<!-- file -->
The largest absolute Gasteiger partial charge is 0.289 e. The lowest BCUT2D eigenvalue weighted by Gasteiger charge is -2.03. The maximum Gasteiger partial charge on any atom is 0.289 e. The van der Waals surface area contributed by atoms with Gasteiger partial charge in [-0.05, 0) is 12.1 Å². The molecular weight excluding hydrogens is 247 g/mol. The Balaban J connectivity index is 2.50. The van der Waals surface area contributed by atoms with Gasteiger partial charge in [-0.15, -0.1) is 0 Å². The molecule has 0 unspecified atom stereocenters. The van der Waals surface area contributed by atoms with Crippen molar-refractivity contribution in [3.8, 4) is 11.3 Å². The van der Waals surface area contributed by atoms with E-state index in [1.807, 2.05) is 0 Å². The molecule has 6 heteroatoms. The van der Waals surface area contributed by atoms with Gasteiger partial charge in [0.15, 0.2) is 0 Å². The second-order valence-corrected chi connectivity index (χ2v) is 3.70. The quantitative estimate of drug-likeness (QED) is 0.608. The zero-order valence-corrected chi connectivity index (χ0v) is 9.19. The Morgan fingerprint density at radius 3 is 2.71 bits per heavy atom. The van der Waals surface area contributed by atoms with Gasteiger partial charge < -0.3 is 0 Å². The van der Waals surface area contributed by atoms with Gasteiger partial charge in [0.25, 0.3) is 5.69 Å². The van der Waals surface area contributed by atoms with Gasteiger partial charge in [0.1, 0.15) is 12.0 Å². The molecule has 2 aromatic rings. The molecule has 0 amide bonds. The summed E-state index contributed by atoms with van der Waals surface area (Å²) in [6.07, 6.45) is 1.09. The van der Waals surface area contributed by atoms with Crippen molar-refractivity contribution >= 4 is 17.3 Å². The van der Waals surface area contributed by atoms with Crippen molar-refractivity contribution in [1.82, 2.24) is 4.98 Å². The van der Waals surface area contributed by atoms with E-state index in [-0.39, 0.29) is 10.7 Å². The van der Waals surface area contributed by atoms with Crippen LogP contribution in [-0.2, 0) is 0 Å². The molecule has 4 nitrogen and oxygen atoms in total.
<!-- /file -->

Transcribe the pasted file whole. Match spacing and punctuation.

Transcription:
The largest absolute Gasteiger partial charge is 0.289 e. The lowest BCUT2D eigenvalue weighted by Gasteiger charge is -2.03. The maximum Gasteiger partial charge on any atom is 0.289 e. The van der Waals surface area contributed by atoms with Gasteiger partial charge in [-0.05, 0) is 12.1 Å². The molecular weight excluding hydrogens is 247 g/mol. The Balaban J connectivity index is 2.50. The van der Waals surface area contributed by atoms with Gasteiger partial charge in [-0.15, -0.1) is 0 Å². The molecule has 0 unspecified atom stereocenters. The van der Waals surface area contributed by atoms with Crippen molar-refractivity contribution in [3.8, 4) is 11.3 Å². The van der Waals surface area contributed by atoms with E-state index in [1.807, 2.05) is 0 Å². The molecule has 6 heteroatoms. The van der Waals surface area contributed by atoms with Gasteiger partial charge in [0.15, 0.2) is 0 Å². The second-order valence-corrected chi connectivity index (χ2v) is 3.70. The quantitative estimate of drug-likeness (QED) is 0.608. The zero-order valence-corrected chi connectivity index (χ0v) is 9.19. The Morgan fingerprint density at radius 3 is 2.71 bits per heavy atom. The van der Waals surface area contributed by atoms with Gasteiger partial charge < -0.3 is 0 Å². The van der Waals surface area contributed by atoms with Gasteiger partial charge in [0.25, 0.3) is 5.69 Å². The van der Waals surface area contributed by atoms with Gasteiger partial charge in [0.1, 0.15) is 12.0 Å². The molecule has 2 aromatic rings. The molecule has 0 amide bonds. The summed E-state index contributed by atoms with van der Waals surface area (Å²) in [6.07, 6.45) is 1.09. The van der Waals surface area contributed by atoms with Crippen molar-refractivity contribution >= 4 is 17.3 Å². The van der Waals surface area contributed by atoms with Crippen molar-refractivity contribution in [1.82, 2.24) is 4.98 Å². The van der Waals surface area contributed by atoms with E-state index in [-0.39, 0.29) is 10.7 Å². The van der Waals surface area contributed by atoms with Crippen LogP contribution in [-0.2, 0) is 0 Å². The molecule has 4 nitrogen and oxygen atoms in total.